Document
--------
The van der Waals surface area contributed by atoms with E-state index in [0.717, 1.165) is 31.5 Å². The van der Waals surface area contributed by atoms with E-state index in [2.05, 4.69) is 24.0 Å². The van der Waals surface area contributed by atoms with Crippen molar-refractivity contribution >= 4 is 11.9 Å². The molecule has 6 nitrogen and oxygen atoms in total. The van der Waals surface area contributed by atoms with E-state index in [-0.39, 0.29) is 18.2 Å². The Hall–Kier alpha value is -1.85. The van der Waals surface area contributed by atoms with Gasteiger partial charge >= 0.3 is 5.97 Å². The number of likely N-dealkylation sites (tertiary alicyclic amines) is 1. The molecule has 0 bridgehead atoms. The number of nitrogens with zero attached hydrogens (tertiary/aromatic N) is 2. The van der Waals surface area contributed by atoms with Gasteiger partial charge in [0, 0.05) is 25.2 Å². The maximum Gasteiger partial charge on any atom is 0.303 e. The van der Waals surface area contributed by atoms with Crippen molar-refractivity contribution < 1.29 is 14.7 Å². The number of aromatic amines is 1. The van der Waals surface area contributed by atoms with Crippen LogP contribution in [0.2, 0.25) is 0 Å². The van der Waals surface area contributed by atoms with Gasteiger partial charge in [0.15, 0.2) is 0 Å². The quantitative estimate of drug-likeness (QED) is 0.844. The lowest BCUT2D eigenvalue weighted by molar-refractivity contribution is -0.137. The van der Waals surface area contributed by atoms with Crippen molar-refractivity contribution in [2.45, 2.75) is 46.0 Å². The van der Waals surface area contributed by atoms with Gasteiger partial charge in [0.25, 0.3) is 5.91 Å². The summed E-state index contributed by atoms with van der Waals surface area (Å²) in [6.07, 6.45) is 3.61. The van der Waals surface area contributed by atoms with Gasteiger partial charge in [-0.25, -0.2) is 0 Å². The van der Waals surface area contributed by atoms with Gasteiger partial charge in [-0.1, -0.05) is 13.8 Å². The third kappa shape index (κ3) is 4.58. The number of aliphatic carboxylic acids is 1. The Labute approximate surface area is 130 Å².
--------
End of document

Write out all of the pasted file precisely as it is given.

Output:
The van der Waals surface area contributed by atoms with E-state index in [0.717, 1.165) is 31.5 Å². The van der Waals surface area contributed by atoms with E-state index in [2.05, 4.69) is 24.0 Å². The van der Waals surface area contributed by atoms with Crippen molar-refractivity contribution >= 4 is 11.9 Å². The molecule has 6 nitrogen and oxygen atoms in total. The van der Waals surface area contributed by atoms with E-state index in [-0.39, 0.29) is 18.2 Å². The Hall–Kier alpha value is -1.85. The van der Waals surface area contributed by atoms with Gasteiger partial charge >= 0.3 is 5.97 Å². The number of likely N-dealkylation sites (tertiary alicyclic amines) is 1. The molecule has 0 bridgehead atoms. The number of nitrogens with zero attached hydrogens (tertiary/aromatic N) is 2. The van der Waals surface area contributed by atoms with Gasteiger partial charge in [0, 0.05) is 25.2 Å². The maximum Gasteiger partial charge on any atom is 0.303 e. The van der Waals surface area contributed by atoms with Crippen molar-refractivity contribution < 1.29 is 14.7 Å². The number of aromatic amines is 1. The van der Waals surface area contributed by atoms with Crippen LogP contribution in [0.2, 0.25) is 0 Å². The van der Waals surface area contributed by atoms with Gasteiger partial charge in [0.15, 0.2) is 0 Å². The quantitative estimate of drug-likeness (QED) is 0.844. The lowest BCUT2D eigenvalue weighted by molar-refractivity contribution is -0.137. The van der Waals surface area contributed by atoms with Crippen molar-refractivity contribution in [2.45, 2.75) is 46.0 Å². The van der Waals surface area contributed by atoms with Gasteiger partial charge in [0.25, 0.3) is 5.91 Å². The summed E-state index contributed by atoms with van der Waals surface area (Å²) in [6.07, 6.45) is 3.61. The van der Waals surface area contributed by atoms with Gasteiger partial charge in [-0.25, -0.2) is 0 Å². The van der Waals surface area contributed by atoms with Gasteiger partial charge in [-0.1, -0.05) is 13.8 Å². The third kappa shape index (κ3) is 4.58. The number of aliphatic carboxylic acids is 1. The Labute approximate surface area is 130 Å².